Trying to conceive? How a fertility diet will increase your chances
There is a lot of mixed information on the internet about what does and what doesn’t support fertility when it comes to diet.
My advice is not to buy into the hype about a particular ‘super food’ or any of the ‘miracle’ ways to boost fertility. The most important lessons to learn are: What foods are right for you and your body? What nutrients are you deficient in? What foods should you be eating more of?
Here is my starter list of the dos and don’ts of a fertility diet to help get you off to a good start:
Enjoy healthy fats
It's so important to include good quality fats in your diet as they are required for both female and male fertility. According to the Harvard School of Public Health 2007 study on fertility, women who ate more mono-unsaturated fats (avocados, olive oil, coconut oil) and minimal trans fats (processed, baked goods) were less likely to have ovulatory problems. It is important to have a certain amount of body fat to achieve pregnancy, and women eating these types of fat were found to be a healthier weight than women who cut out all forms of fat in the interest of weight loss.
Eat your greens
We may be sick of hearing it, but it’s for a very good reason. With regards to fertility, the naturally occurring form of folate is present in plentiful amounts in greens, which is important for women to consume to prevent neural tube defects. Dark leafy greens are very high in minerals, vitamins and other phytonutrients (plant chemicals that are known to have a beneficial effect on our health). Try green smoothies as an easy way to include them in your daily diet if you struggle to have them at meal time.
Enjoy super foods but not as a replacement for a healthy diet
Many of the women I see in my clinical practice tell me that they started taking a particular super food or supplement because they heard it was good for fertility. A bit of maca or some goji berries may be beneficial for your fertility, but these foods are no replacement for eating green vegetables on a daily basis, as well as eating regular meals to keep blood sugar levels balanced, and avoiding stimulants (caffeine, nicotine, alcohol, processed sugar) as much as possible.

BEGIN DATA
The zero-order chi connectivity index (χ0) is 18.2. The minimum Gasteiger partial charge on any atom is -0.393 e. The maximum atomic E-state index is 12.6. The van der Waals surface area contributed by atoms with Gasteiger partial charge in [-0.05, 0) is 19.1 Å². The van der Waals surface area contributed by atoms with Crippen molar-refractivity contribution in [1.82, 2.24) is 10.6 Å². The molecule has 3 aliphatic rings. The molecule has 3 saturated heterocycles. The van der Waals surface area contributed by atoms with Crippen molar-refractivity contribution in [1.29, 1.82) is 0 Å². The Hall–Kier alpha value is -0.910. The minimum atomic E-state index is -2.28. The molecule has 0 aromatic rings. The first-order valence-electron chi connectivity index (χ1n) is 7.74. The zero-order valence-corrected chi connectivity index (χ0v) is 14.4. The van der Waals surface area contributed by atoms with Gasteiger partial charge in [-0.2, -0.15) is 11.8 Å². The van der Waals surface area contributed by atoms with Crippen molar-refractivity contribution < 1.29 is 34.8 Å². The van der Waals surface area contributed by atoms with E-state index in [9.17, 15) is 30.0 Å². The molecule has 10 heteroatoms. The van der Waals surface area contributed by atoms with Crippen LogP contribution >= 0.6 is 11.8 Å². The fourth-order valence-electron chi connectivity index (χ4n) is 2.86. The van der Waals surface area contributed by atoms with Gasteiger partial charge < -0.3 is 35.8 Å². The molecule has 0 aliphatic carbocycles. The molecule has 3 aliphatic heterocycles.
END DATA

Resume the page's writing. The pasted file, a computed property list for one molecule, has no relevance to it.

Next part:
Eat good quality protein
Amino acids are the building blocks of the body but we should be getting them from a variety of sources, not just in the form of animal protein. Lentils, beans, nuts, seeds and bean sprouts are all good vegetarian sources of protein, which also supply fibre, micronutrients, complex carbohydrates and healthy fats. So next time you find yourself reaching for that ham sandwich, consider a hummus and roast veg wrap instead, or try some guacamole with bean chilli.
Get your vitamin D levels checked
Okay, this isn’t a food, but it is a vital fertility nutrient that is very poorly absorbed from food. Having vitamin D fortified milk may seem sufficient to cover your needs, but this approach isn’t backed up by the research. A study of women with fertility issues from Yale university (2008) found that only 7% of those tested had normal levels, while the other 93% had either mild or extremely deficient vitamin D levels. For fertility, your levels should be above 80 nmol/L, which you can only find out via a blood test, so make sure to request this test from your GP/fertility clinic and supplement if necessary.
Drink your calories
Fizzy drinks play havoc with blood sugar levels and may impact proper hormone conversion and affect your fertility. Stick to water or fresh green vegetable juices instead.
Eat too much red meat
Harvard fertility study discovered that women who ate more of their protein from vegetarian sources (e.g. nuts, seeds, lentils, beans, sprouts) were less likely to have ovulation issues than those whose main source of protein was meat. It’s also better for men to avoid having too much of it, as sperm prefer an alkaline environment, while meat creates a more acidic pH within the body.
Eat non-organic chicken
I know this is a tough one as the price difference between organic and non-organic meat can be quite dramatic; however, consider the amount of antibiotics and growth hormones that are used for non-organic poultry and the impact this may have on your own hormonal balance. Not something any woman wants when trying to conceive. Stick to smaller portions of the higher quality, organic meats with more vegetables on your plate and you will still be satiated after you meal, while also keeping your hormones happy.
Eat processed sugar
There has been a lot in the media recently on the damaging effects of eating too much sugar. Dr Robert Lustig’s YouTube talk on Sugar: The Bitter Truth is worth a look if you would like a more detailed explanation of just how toxic sugar can be to your body. It can seriously compromise a woman’s ability to convert testosterone into oestrogen and sugar consumption is directly linked to PCOS (polycystic ovarian syndrome) risk, so try having fruit, dried fruit or 85 percent dark chocolate instead.
The research has been mixed on this subject, which is hardly surprising when you consider that most people handle alcohol differently – some are tipsy after just one drink, while others are fine after quite a few. The bottom line is that if you find you react quite strongly to even one glass of wine, then it would be best to abstain from alcohol entirely while trying to conceive. For men, the sperm are actually much more vulnerable to damage because they are made afresh, unlike a woman’s eggs. Going teetotal may be the best option as once your partner is pregnant you're off the hook.